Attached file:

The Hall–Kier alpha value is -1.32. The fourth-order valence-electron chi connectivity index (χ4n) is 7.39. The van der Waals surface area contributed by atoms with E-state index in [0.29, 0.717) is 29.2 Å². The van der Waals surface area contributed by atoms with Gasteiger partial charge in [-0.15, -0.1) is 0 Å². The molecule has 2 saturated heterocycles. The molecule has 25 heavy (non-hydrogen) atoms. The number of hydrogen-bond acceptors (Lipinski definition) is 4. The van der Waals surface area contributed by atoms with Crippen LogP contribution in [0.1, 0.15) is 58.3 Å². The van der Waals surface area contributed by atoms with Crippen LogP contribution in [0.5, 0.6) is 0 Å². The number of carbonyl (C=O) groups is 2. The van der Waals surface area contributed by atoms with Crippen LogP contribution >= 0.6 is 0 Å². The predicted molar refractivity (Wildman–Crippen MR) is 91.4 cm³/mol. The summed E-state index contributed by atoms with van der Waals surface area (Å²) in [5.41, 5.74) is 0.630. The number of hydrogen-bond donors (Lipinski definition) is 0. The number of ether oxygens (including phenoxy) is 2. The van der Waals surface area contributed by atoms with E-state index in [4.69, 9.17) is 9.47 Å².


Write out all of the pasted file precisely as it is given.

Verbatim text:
The Hall–Kier alpha value is -1.32. The fourth-order valence-electron chi connectivity index (χ4n) is 7.39. The van der Waals surface area contributed by atoms with E-state index in [0.29, 0.717) is 29.2 Å². The van der Waals surface area contributed by atoms with Gasteiger partial charge in [-0.15, -0.1) is 0 Å². The molecule has 2 saturated heterocycles. The molecule has 25 heavy (non-hydrogen) atoms. The number of hydrogen-bond acceptors (Lipinski definition) is 4. The van der Waals surface area contributed by atoms with Crippen LogP contribution in [0.1, 0.15) is 58.3 Å². The van der Waals surface area contributed by atoms with Crippen LogP contribution in [0.5, 0.6) is 0 Å². The number of carbonyl (C=O) groups is 2. The van der Waals surface area contributed by atoms with Crippen LogP contribution >= 0.6 is 0 Å². The predicted molar refractivity (Wildman–Crippen MR) is 91.4 cm³/mol. The summed E-state index contributed by atoms with van der Waals surface area (Å²) in [5.41, 5.74) is 0.630. The number of hydrogen-bond donors (Lipinski definition) is 0. The number of ether oxygens (including phenoxy) is 2. The van der Waals surface area contributed by atoms with E-state index in [4.69, 9.17) is 9.47 Å².